CAFRE N-check project for wheat grain nitrogen content
Cereal growers in Northern Ireland have to follow Fertiliser Manual RB209 recommendations for the amount of N to apply to their crops. RB209 states that grain nitrogen concentration is a “better guide than yield to indicate whether nitrogen fertiliser use is correct”. Grain nitrogen concentration recorded over a period of years can be used as justification for adjusting future fertiliser N applications.
What is N-check?
N-check is a CAFRE project run in conjunction with AFBI Crossnacreevy to assess the N content of wheat grain samples. The result of this test allows the grower to check whether the crop received too much, too little or the optimal amount of Nitrogen. A long term picture of the effectiveness of N management can be built up over several years with samples taken from wheat crops each year.
Relating grain N content to nitrogen application
For farms in Northern Ireland the guideline grain %N is 2.0% for feed wheat. If grain %N is higher than 2.1% the crop has taken up more nitrogen than needed. If grain %N is lower than 1.9% the crop needed more nitrogen than it was able to take up. Guidance given in RB209 states ‘where there is a consistent trend of low grain nitrogen over several years, then nitrogen rates should be increased’. The adjustment advised is 30 kg/ha nitrogen for every 0.1% difference in grain nitrogen from 2.0%.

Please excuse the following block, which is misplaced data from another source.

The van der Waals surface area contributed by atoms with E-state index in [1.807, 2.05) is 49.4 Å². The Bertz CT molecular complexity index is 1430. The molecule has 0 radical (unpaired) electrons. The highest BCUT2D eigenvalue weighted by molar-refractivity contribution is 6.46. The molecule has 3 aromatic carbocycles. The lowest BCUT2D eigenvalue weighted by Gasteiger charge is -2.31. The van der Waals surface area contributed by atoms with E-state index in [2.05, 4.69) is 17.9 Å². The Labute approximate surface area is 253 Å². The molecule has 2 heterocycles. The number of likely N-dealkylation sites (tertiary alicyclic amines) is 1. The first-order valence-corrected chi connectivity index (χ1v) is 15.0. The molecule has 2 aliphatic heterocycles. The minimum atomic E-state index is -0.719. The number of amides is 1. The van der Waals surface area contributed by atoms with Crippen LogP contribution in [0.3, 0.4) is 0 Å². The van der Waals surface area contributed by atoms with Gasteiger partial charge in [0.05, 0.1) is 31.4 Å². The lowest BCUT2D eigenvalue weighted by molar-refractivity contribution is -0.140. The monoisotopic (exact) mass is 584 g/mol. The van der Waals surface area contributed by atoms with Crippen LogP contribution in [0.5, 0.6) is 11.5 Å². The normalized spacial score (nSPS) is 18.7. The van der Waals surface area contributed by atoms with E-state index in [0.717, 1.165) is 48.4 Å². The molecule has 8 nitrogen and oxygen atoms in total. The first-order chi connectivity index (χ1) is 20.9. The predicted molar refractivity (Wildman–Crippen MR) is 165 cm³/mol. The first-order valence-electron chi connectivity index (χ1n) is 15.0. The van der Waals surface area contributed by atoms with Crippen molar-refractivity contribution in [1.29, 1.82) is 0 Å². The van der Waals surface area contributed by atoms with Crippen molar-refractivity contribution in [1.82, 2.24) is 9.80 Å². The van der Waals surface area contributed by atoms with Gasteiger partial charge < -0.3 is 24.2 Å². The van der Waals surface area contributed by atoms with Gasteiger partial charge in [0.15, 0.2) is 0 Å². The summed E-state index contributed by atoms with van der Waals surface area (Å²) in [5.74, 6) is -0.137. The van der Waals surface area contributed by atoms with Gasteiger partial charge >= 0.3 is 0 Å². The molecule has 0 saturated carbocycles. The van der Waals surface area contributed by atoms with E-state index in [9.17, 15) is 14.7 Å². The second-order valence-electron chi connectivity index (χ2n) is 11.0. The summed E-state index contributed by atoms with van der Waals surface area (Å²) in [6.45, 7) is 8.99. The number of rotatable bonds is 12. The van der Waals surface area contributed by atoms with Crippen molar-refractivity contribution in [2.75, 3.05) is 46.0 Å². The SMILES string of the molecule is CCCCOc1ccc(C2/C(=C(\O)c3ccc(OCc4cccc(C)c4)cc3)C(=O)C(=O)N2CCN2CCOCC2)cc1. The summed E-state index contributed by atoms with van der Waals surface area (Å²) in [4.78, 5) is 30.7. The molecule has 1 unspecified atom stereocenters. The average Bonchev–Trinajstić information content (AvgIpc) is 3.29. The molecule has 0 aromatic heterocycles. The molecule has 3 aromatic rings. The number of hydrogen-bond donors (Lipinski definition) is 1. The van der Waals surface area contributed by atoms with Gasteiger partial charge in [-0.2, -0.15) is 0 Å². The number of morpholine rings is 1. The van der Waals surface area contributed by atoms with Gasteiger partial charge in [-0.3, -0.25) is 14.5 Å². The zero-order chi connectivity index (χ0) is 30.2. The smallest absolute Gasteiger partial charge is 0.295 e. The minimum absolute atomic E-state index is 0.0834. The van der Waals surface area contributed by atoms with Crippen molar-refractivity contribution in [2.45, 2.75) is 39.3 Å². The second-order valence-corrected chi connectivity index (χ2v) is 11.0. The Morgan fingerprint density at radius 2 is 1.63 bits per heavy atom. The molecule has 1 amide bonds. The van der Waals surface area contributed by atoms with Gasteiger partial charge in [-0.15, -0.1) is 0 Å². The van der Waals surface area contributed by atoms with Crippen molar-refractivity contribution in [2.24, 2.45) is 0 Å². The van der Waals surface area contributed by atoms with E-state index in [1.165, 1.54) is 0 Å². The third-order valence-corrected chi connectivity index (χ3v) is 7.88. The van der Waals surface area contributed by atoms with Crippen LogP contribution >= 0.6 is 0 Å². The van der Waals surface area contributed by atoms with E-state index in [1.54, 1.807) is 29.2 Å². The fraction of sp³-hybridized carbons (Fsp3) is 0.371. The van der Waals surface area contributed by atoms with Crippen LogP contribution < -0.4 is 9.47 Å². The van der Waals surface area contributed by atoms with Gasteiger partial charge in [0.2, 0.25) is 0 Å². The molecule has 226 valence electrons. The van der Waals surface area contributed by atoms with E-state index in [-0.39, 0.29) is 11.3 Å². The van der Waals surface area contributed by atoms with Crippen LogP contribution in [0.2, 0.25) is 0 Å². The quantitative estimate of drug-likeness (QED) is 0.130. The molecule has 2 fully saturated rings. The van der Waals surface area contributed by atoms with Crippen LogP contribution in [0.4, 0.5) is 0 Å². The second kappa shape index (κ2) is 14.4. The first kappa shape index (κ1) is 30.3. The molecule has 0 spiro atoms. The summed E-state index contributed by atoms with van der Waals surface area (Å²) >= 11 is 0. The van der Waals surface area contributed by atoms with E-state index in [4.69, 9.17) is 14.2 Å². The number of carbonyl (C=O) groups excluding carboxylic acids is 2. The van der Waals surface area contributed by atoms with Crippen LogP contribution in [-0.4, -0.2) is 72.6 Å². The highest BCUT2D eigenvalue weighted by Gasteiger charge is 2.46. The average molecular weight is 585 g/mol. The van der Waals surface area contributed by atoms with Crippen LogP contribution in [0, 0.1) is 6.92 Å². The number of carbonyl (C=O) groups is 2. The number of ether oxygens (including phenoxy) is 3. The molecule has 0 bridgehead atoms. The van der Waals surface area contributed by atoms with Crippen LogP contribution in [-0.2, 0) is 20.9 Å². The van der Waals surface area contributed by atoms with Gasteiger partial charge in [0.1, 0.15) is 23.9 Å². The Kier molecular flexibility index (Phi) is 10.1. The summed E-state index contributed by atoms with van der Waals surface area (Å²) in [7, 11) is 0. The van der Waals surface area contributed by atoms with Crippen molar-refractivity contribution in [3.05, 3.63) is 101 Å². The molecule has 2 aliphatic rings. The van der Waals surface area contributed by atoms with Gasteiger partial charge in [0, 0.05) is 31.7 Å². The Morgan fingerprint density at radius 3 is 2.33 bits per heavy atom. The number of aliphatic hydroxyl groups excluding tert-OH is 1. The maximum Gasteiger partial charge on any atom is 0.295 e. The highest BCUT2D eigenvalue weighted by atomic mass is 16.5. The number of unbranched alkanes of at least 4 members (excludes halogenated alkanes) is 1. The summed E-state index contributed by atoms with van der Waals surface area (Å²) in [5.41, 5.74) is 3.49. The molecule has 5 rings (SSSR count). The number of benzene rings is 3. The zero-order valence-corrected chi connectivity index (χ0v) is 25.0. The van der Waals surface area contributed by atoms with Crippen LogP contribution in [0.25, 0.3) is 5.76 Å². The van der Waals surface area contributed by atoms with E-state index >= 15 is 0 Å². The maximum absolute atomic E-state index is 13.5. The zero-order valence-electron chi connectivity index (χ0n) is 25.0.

Summary of N-check results 2008 to 2012
A total of 102 farmers’ samples of winter wheat grain from the 2008-2012 harvests have been analysed to date. Of these 51 had less than 1.9% N in the grain, 31 were between 1.9% and 2.1% and 21 had greater than 2.1%N in the grain.
The large number of samples with low grain %Ns suggests either the amount of N available to the crop was inadequate, curtailing yield formation, or available N was not taken up by the crop. These crops have used the N they acquired very efficiently but their yields would have been higher if they had taken up more N.
Only a small proportion (20%) of crops sampled had poor efficiency of N take up in producing grain yield. This poor efficiency could be due to any or a combination of the following factors:
- Poor growing conditions curtailing yield formation relative to the amount of N available to the crop.
- Over-application of N fertiliser or organic manure.
- Late application of nitrogen.
- Undisclosed applications of organic manure.
This is why supplying accurate information about yield and the amount and timing of fertiliser N and organic manure applied to the crop is essential as it enables better explanation of grain% N results.
Interpreting N-check results
Year to year weather variations have a major effect on the efficiency with which wheat crops use nitrogen in producing yield. Weather alongside management decisions such as disease and lodging control and the amount and timing of N applied, have to be considered when interpreting grain N-check results. For anyone interested in taking part in N-check or needing help in interpreting results please contact your local crops development advisor.
In summary, grain %N content is a valuable tool helping growers understand how weather conditions affect crop growth and yield management, enabling them to make more informed decisions about future N management.
Leigh McClean, CAFRE Greenmount and Ethel White, AFBI Crossnacreevy